Major League Baseball Commissioner Rob Manfred told team owners this week in meetings in Orlando, Fla. that he wants to launch a league-owned direct-to-consumer streaming service in time for the 2025 pro baseball season.
“Realistically, my target to having a digital package I can take to market would be for the ’25 season,” said Manfred, who was quoted by The Athletic.
To pull it off, Manfred believes he needs the streaming rights to around half of MLB's 30 clubs. “I think you need to be in the 14 and growing mode,” he added.
For years, the league's MLB.tv platform has let fans stream out-of-market games. But to follow their local teams' games on TV, they've had to subscribe to a pay TV operator that has their club's affiliated regional sports network.
Manfred's plan would seem throw a curveball at bankrupt Diamond Sports Group, and its recently filed restructuring plan, aided by a $115 million investment from Amazon, to keep the Bally Sports regional sports networks out of liquidation.
The disclosure of Manfred's plan isn't entirely surprising, given his acrimony for Diamond's parent company, Sinclair Broadcasting Group, and its executive chairman, David Smith.
What Happens After 2024?
Last week, Diamond announced in a court filing that, through mediation, it had reached agreements with the Texas Rangers, Minnesota Twins and Cleveland Guardians to show their games on linear TV via Bally Sports channels through the 2024 MLB season.
With these deals, Diamond has locked up linear and DTC rights for all of its Bally Sports-affiliated NBA and NHL teams through the remainder of the ongoing pro basketball and hockey seasons. It also has linear rights for 12 MLB teams -- and additional DTC rights for five of that dozen -- for the 2024 MLB campaign.
So what happens after the MLB regular season ends in September?
As part of its ongoing quest to secure rights to live sporting events for Amazon Prime Video, Amazon invested $115 million in Diamond's restructuring, hoping to gain access to local MLB TV rights in 2024 and beyond.
'Hats Off to Amazon'
At the Orlando owners meetings, Manfred seemed to indicate that MLB wasn't involved in the discussions between Amazon and Diamond.
“Hats off to Amazon,” Manfred said Thursday (again, per The Athletic). “I think they, for them, made a really interesting deal. They essentially have — from now, until the time that there is a plan that is approved [by the court] that allows Diamond to exit bankruptcy — an option to try to figure out if they can acquire digital rights that would be enough to make a viable product. If they do that, I suspect they put the $100 million in. If they don’t, I suspect they don’t.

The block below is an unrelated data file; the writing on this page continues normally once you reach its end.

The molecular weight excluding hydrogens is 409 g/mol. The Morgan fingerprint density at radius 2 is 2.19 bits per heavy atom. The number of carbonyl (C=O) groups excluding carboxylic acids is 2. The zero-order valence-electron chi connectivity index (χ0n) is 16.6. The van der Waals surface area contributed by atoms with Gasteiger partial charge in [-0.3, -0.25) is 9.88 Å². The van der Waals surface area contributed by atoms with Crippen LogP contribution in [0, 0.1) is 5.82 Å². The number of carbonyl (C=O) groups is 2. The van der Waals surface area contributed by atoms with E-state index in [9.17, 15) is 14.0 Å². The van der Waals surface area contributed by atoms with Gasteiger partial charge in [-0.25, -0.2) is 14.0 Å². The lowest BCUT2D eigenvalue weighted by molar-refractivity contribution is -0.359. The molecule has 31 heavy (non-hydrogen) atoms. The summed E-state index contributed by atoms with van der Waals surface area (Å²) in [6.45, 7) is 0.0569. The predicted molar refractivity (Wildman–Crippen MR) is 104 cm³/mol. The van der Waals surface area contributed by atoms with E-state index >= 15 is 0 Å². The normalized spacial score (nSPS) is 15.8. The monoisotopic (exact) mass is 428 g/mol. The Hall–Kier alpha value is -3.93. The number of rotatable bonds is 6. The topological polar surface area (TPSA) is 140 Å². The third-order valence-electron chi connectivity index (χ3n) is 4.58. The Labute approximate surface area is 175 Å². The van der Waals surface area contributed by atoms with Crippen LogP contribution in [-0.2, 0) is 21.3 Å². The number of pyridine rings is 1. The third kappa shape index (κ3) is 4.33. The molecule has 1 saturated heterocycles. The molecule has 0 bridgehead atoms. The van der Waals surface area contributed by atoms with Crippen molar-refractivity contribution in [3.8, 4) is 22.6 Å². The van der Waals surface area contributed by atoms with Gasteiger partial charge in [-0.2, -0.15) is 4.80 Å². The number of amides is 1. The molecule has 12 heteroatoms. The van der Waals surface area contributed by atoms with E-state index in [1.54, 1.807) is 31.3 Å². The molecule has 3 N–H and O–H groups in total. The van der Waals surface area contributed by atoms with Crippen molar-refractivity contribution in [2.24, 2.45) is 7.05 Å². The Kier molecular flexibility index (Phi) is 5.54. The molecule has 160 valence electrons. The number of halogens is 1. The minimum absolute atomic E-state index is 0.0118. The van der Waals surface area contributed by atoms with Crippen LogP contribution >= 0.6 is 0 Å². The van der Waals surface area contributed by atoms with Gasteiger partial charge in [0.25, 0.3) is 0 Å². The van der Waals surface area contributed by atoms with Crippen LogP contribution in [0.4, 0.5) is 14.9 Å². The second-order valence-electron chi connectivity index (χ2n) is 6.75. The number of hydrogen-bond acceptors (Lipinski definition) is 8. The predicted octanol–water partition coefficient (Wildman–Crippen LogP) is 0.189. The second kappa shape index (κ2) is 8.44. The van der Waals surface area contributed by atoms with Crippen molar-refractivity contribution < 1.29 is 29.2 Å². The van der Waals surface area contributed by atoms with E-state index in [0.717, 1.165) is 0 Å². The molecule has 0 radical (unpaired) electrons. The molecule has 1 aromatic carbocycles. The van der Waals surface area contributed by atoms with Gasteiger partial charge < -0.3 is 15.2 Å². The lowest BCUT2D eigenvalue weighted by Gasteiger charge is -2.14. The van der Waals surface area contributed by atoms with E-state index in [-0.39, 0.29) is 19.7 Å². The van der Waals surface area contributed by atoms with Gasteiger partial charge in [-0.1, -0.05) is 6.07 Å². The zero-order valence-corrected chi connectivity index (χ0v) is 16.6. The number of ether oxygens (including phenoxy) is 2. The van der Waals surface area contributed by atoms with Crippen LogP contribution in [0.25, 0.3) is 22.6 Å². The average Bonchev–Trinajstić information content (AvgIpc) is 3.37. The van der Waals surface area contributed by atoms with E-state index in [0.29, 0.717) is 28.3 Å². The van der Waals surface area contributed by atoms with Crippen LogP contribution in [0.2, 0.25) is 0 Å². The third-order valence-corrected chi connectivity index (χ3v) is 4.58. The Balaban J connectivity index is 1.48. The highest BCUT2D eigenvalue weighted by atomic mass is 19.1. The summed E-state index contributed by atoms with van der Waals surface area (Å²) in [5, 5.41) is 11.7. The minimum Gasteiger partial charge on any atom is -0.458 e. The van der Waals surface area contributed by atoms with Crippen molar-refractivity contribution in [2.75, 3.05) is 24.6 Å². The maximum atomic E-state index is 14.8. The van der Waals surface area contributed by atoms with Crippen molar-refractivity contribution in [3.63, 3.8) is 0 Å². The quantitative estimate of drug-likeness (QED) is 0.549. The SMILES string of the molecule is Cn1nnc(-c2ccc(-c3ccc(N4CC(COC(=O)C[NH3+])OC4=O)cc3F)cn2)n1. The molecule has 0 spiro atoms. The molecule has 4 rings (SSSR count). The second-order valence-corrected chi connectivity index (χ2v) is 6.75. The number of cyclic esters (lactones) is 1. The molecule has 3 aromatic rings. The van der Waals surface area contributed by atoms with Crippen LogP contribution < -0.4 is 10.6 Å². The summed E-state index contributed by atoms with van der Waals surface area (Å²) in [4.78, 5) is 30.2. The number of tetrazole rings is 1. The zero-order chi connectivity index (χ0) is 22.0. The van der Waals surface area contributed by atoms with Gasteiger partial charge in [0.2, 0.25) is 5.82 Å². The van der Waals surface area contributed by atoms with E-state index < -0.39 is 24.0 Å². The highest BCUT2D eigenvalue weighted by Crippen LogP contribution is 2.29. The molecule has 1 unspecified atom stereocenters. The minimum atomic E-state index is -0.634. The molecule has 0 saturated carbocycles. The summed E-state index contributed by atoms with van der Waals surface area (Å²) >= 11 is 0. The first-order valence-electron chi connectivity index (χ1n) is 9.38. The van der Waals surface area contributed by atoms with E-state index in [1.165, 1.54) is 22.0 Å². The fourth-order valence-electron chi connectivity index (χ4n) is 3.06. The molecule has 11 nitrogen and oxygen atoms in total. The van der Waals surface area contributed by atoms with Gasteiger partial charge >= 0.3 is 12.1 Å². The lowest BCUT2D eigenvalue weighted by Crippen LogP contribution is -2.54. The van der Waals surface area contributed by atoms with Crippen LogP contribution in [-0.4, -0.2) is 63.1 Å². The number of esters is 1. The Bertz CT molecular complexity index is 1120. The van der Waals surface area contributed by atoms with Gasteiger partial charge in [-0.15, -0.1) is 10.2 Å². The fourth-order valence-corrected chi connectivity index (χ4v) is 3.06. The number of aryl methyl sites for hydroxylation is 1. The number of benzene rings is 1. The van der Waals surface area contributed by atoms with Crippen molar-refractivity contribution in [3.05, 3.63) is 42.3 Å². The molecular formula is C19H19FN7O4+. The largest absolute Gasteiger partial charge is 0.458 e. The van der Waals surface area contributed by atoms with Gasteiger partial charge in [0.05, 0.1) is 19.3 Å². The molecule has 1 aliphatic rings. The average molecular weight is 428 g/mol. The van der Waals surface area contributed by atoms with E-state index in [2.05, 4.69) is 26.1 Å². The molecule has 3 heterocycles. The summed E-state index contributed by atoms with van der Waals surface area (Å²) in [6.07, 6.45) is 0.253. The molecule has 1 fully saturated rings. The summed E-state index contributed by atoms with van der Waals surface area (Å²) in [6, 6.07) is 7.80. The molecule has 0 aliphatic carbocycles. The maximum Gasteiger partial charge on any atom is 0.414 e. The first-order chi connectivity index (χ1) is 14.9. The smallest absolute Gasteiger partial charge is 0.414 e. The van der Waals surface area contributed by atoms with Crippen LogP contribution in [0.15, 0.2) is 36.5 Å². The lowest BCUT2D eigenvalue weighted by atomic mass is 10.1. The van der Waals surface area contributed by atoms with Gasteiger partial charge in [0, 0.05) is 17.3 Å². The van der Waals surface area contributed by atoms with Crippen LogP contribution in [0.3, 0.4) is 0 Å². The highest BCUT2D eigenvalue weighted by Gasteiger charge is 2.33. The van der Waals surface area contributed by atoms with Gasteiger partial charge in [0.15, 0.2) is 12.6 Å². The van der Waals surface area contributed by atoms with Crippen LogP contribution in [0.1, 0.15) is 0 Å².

“A free option is a great thing if you can get it," Manfred added.
What Teams Would Be in MLB's Package?
To date, Diamond has only secured DTC streaming rights for only five MLB clubs -- the Detroit Tigers, Kansas City Royals, Florida Marlins, Milwaukee Brewers and Tampa Bay Rays.
MLB currently oversees local distribution, including DTC streaming, for the San Diego Padres and Arizona Diamondbacks, which were both cut loose from Bally Sports during the 2023 season when the clubs wouldn't agree to Diamond's restructuring terms.
MLB also controls the local sports TV destiny for the Colorado Rockies. That team's RSN shuttered last year when owner Warner Bros. Discovery decided to exit the regional sports channel business.
Beyond those three teams, Manfred and MLB will have to find 11 more clubs willing to gamble that the league's DTC platform can outperform whatever local-sports TV arrangement they already have in place.
There's Also the Big Sports Streaming JV to Consider
While he ponders the local TV future of his teams, Manfred also responded to the big announcement this week from Disney, Fox and Warner Bros. Discovery that they're pooling their linear sports channels in new virtual MVPD offering.
Manfred said MLB wasn't given a heads-up about the deal ... but that's OK.
“I see that development as positive,” he said. “I think it is another place that’s going to need to buy rights in order to make the platform go, and compelling, and I think it’s good to have another buyer. I think it’s particularly good for us — you think about it, it’s our three biggest partners, right? All positive.”
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Daniel Frankel is the managing editor of Next TV, an internet publishing vertical focused on the business of video streaming. A Los Angeles-based writer and editor who has covered the media and technology industries for more than two decades, Daniel has worked on staff for publications including E! Online, Electronic Media, Mediaweek, Variety, paidContent and GigaOm. You can start living a healthier life with greater wealth and prosperity by following Daniel on Twitter today!